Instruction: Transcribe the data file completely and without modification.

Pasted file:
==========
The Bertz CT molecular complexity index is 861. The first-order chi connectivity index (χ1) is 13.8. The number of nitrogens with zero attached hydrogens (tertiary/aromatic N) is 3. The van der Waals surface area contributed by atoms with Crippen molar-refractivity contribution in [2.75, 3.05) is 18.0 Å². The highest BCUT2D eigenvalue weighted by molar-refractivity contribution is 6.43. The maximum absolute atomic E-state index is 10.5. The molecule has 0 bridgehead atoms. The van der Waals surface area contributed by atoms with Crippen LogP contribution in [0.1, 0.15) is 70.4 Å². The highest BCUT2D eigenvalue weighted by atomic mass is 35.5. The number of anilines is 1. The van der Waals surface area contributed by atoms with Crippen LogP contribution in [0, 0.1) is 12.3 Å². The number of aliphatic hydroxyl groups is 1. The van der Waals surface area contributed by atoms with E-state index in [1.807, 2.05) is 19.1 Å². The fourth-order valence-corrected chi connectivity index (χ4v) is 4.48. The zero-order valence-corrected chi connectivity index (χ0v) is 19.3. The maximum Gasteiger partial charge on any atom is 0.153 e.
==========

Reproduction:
The Bertz CT molecular complexity index is 861. The first-order chi connectivity index (χ1) is 13.8. The number of nitrogens with zero attached hydrogens (tertiary/aromatic N) is 3. The van der Waals surface area contributed by atoms with Crippen molar-refractivity contribution in [2.75, 3.05) is 18.0 Å². The highest BCUT2D eigenvalue weighted by molar-refractivity contribution is 6.43. The maximum absolute atomic E-state index is 10.5. The molecule has 0 bridgehead atoms. The van der Waals surface area contributed by atoms with Crippen LogP contribution in [0.1, 0.15) is 70.4 Å². The highest BCUT2D eigenvalue weighted by atomic mass is 35.5. The number of anilines is 1. The van der Waals surface area contributed by atoms with Crippen LogP contribution in [0, 0.1) is 12.3 Å². The number of aliphatic hydroxyl groups is 1. The van der Waals surface area contributed by atoms with E-state index in [1.807, 2.05) is 19.1 Å². The fourth-order valence-corrected chi connectivity index (χ4v) is 4.48. The zero-order valence-corrected chi connectivity index (χ0v) is 19.3. The maximum Gasteiger partial charge on any atom is 0.153 e.